The sargassum seaweed invasion of Seven Mile Beach is likely to be over by Wednesday when winds are predicted to shift and blow the unsightly organic material away, according to the Department of Environment.
But as large mats of sargassum seaweed continued to wash ashore along Seven Mile Beach over the weekend, clean-up crews fought to keep up with the influx.
A 12-man crew with the Recreation, Parks and Cemeteries Unit of the Public Works Department spent several hours Friday morning removing seaweed from Public Beach by hand. The crew attempted to rake in some of the seaweed in the water, to catch it before the tide brought it ashore later in the day.
Unfortunately, the seaweed kept coming, and by mid-morning the crew’s clean beach was dotted with brown spots.
“That’s Mother Nature,” crew supervisor Kent Rankin said. “You can’t control that, but what we can do is clean it the best we can.”
The crew was out again on Monday, cleaning by hand, and Mr. Rankin said the amount of seaweed was “terrible.” He said the crews will continue to clean the beach every morning by hand as long as needed.
A beach cleaning machine that the unit usually uses is out of service, as some parts required to fix the machine have to be ordered from overseas, according to Recreation, Parks and Cemeteries Acting General Manager Mark Bothwell.
Mr. Bothwell said that once the seaweed is removed, it is used to fill holes in swampland and areas of Crown property. Some is also given to farmers who use it for fertilizer, and some goes to the landfill.
Joseph Caputo, owner of a beach cleaning company called The Beach Cleaner, said he has been inundated with calls since the sargassum invasion began last week, as hotel and condominium managers were desperate to get their properties clean.
“Tourists pay for sea, sand and sun,” Mr. Caputo said. “That’s what they come here for, they don’t come here to sit on a stinky beach.”
The cleaning process Mr. Caputo employs involves a special machine that sifts sand out of the seaweed. It can take up to a whole day to clean the beach area of just one property.
Mr. Caputo works with the Department of Environment to ensure that turtle nests are avoided during cleaning.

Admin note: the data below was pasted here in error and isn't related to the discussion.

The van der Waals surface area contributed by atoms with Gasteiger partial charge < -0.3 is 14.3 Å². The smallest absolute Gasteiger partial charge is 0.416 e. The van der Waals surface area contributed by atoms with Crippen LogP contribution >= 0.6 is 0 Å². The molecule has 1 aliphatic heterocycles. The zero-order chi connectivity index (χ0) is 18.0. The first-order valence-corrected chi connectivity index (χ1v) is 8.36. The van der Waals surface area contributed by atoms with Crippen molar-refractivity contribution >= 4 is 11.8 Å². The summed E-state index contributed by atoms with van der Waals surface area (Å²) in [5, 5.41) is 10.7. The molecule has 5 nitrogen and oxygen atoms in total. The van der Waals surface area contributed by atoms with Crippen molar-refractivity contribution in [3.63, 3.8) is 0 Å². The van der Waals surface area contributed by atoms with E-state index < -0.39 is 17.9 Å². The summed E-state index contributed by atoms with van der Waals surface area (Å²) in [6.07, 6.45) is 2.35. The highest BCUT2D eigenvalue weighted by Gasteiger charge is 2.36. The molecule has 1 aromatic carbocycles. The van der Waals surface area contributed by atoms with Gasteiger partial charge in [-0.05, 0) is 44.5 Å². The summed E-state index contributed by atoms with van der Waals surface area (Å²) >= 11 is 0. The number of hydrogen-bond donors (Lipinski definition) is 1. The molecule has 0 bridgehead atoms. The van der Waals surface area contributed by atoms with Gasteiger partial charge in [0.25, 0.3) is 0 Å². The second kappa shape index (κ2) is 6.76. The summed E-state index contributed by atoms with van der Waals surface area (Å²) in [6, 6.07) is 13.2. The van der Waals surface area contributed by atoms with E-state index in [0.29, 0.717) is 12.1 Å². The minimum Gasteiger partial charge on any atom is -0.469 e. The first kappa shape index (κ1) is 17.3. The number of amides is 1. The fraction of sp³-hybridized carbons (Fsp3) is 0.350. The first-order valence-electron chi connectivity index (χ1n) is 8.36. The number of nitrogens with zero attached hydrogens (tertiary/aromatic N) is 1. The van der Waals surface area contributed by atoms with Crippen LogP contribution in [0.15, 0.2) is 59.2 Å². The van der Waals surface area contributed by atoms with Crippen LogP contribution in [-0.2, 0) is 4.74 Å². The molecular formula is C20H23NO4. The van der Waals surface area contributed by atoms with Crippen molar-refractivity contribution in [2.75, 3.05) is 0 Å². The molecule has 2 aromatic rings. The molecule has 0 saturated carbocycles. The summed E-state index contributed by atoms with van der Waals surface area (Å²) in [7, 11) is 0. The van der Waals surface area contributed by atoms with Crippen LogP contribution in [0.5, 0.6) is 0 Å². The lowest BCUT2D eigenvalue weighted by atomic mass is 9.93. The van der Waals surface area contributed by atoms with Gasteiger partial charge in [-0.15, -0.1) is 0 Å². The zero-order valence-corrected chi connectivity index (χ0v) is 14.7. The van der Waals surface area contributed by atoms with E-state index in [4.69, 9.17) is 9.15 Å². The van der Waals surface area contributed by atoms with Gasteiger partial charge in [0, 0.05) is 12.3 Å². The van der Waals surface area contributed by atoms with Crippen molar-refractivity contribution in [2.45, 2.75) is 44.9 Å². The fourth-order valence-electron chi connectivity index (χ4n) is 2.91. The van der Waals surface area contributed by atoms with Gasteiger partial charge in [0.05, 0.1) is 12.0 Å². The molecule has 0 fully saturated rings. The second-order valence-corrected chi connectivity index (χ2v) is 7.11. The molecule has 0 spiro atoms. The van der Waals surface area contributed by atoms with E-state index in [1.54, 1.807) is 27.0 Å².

He advises property owners to get rid of the material as quickly as possible, but also to watch the weather when planning a beach cleanup.
“If a big storm comes in, nobody’s going to be able to help until it’s over,” he said.
The Department of Environment was advising some property owners Monday to hold off on removing the seaweed until it is taken away naturally when the wind shifts.
“We have been working with property owners throughout the weekend and this morning, and now a lot of property owners are leaving it where it is and they’re raking paths to the water,” Wendy Williams, senior environmental assessment officer, said.
According to a bulletin released by the Department of Environment last week, the ideal method for dealing with the seaweed is to leave it where it is, since removal can sometimes be detrimental to the environment and harmful to turtle nests.
“The problem is when people remove the seaweed, they accidentally take sand with it,” said Ms. Williams. “So when you remove the seaweed, it has a destabilizing effect on the beach.”
Removing the seaweed also removes the barrier that keeps rough waves from coming up to the shoreline and eroding it, Ms. Williams said.
Property owners wishing to bring in heavy equipment to clean their beaches must first receive approval from the Department of Environment.
“Tourist properties don’t want this on their beach, and I understand why,” Ms. Williams said. “We’re not stopping anybody, we’re just making sure that it doesn’t remove turtle nests.”
Ms. Williams said if property owners wish to use excavators to clear the seaweed, it is best to let the seaweed dry first, so that when it is lifted up, the sand falls out.
Seaweed will continue to wash ashore until the end of the day Tuesday, according to Ms. Williams, but there should be no more mats of sargassum washing onto Seven Mile Beach for now.